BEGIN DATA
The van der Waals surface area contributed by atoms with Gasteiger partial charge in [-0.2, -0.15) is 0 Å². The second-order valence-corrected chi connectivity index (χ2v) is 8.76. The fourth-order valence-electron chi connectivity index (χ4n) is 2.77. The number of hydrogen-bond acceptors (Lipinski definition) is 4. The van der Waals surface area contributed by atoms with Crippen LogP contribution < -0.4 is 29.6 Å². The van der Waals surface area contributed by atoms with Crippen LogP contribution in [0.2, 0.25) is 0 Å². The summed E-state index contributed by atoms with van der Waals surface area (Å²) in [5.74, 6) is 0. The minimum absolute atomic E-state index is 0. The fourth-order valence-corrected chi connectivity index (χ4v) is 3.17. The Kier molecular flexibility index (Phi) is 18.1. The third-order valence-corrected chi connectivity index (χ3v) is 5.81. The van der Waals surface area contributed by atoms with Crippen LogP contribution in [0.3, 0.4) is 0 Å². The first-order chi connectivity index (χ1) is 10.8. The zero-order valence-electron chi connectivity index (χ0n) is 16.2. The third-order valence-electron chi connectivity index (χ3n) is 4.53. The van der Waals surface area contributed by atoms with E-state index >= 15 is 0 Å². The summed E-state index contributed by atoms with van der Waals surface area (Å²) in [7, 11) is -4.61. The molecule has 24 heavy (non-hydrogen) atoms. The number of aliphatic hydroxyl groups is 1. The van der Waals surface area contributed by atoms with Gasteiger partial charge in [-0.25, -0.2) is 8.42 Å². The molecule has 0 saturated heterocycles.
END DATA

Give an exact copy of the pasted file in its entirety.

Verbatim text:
The van der Waals surface area contributed by atoms with Gasteiger partial charge in [-0.2, -0.15) is 0 Å². The second-order valence-corrected chi connectivity index (χ2v) is 8.76. The fourth-order valence-electron chi connectivity index (χ4n) is 2.77. The number of hydrogen-bond acceptors (Lipinski definition) is 4. The van der Waals surface area contributed by atoms with Crippen LogP contribution < -0.4 is 29.6 Å². The van der Waals surface area contributed by atoms with Crippen LogP contribution in [0.2, 0.25) is 0 Å². The summed E-state index contributed by atoms with van der Waals surface area (Å²) in [5.74, 6) is 0. The minimum absolute atomic E-state index is 0. The fourth-order valence-corrected chi connectivity index (χ4v) is 3.17. The Kier molecular flexibility index (Phi) is 18.1. The third-order valence-corrected chi connectivity index (χ3v) is 5.81. The van der Waals surface area contributed by atoms with Crippen LogP contribution in [0.3, 0.4) is 0 Å². The first-order chi connectivity index (χ1) is 10.8. The zero-order valence-electron chi connectivity index (χ0n) is 16.2. The third-order valence-electron chi connectivity index (χ3n) is 4.53. The van der Waals surface area contributed by atoms with E-state index >= 15 is 0 Å². The summed E-state index contributed by atoms with van der Waals surface area (Å²) in [7, 11) is -4.61. The molecule has 24 heavy (non-hydrogen) atoms. The number of aliphatic hydroxyl groups is 1. The van der Waals surface area contributed by atoms with Gasteiger partial charge in [-0.25, -0.2) is 8.42 Å². The molecule has 0 saturated heterocycles.